- Dates: Wednesday, February 20th – Saturday, February 23rd; Prelims at 11 AM, Finals 7PM (except for day one, when they’re at 6PM)
- Location: Greensboro Aquatic Center, N.C. (Eastern Time Zone)
- Defending Champion: Virginia (results)
- Live Results: Available.
- Live Video (If available):
- Championship Central
The Virginia women are on a 5-year winning streak at the women’s ACC Championship meet, and with Olympian Lauren Perdue back at full-strength this season, it’s unlikely that North Carolina (or anybody else) is going to close the 200+ point gap on them from last season.
With that team title all-but-decided, the focus instead becomes a lot of eyeballs on who wins what individual races, and what times they go in the process. Perdue, as we mentioned, is healthy again, and a lot of the other Virginia swimmers are performing very well as compared to last year. But so are their conference foes, especially those from North Carolina, and NCAA Record holder Stephanie Peacock, as well as the sprint group out of Florida State. Peacock could be chasing her own record in the 1650 already at this meet (she broke the 1000 earlier this season) and should largely be swimming alone in that event.
The Cavaliers’ depth is veritably unmatched (relative to conference, probably only the Texas men and women go deeper than the Cavalier women do). There will still be plenty of awesome top-end battles in this meet, however, so pay special attention to the “Showdowns” section.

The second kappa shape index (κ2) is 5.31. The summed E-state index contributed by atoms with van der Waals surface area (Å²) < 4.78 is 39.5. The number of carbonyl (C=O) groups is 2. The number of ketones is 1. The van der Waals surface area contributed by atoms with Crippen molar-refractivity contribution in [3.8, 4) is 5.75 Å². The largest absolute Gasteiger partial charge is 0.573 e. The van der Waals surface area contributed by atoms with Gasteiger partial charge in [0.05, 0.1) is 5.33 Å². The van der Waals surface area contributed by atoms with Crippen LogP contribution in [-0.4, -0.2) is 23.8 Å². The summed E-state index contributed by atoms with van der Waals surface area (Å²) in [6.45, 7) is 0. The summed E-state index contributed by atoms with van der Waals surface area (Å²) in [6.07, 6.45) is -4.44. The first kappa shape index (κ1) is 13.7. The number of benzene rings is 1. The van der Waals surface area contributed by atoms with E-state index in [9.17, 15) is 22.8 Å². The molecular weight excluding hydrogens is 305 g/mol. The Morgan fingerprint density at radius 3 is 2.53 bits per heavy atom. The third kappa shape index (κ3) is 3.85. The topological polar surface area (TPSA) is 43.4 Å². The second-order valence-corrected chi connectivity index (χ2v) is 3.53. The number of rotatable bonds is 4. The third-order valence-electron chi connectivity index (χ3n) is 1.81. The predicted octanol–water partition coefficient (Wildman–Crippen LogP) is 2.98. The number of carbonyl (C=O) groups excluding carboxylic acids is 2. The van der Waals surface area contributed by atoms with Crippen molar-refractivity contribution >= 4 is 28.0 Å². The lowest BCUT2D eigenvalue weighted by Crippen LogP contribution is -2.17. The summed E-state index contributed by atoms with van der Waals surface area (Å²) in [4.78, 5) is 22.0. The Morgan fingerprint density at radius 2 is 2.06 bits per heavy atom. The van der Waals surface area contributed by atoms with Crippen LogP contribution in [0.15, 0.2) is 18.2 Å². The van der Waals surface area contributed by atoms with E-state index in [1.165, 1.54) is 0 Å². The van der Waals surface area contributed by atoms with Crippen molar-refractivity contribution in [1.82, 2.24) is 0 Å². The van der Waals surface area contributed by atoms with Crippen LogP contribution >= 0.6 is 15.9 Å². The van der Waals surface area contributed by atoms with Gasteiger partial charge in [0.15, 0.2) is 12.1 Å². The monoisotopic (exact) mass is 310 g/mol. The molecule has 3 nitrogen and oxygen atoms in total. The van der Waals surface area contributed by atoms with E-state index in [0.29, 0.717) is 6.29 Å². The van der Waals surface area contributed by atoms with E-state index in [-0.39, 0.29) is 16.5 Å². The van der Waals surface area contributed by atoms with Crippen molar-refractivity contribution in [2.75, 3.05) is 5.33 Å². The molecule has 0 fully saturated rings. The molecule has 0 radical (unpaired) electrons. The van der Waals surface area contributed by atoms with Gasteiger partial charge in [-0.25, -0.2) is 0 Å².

A quick note, as this year’s ACC Championship meet will have a weird feel to it. Next season, we’ll see at least one new team (Official joining dates for Louisville and Notre Dame are still waiting for settlements to be worked out), but this year two teams will be missing: the cut programs from Maryland and Clemson. That leaves this meet down to just 9 teams, with an undetermined number of them going forward.
Boston College – Maureen Barron (freshman sprinter), Megan Hennessey (senior backstroker), Alyssa Nebrugge (senior butterflier) – Barron, the freshman, has a chance to be the best sprinter this team has seen in a while.
Duke – Christine Wixted (junior breaststroker/IM’er), Lauren Weaver (junior sprinter/butterflier), Megan McCarroll (sophomore backstroker) – Wixted is one of the top breaststrokers in a conference without many top breaststrokers. Florida State – Tiffany Oliver (junior sprinter), Kaitlyn Dressel (sophomore sprinter), Mckayla Lightbourn (junior backstroker), Samantha Pochowski (freshman breaststroker) – The sprinters on this team! Just like their men, the Florida State women could put together some very, very good relays.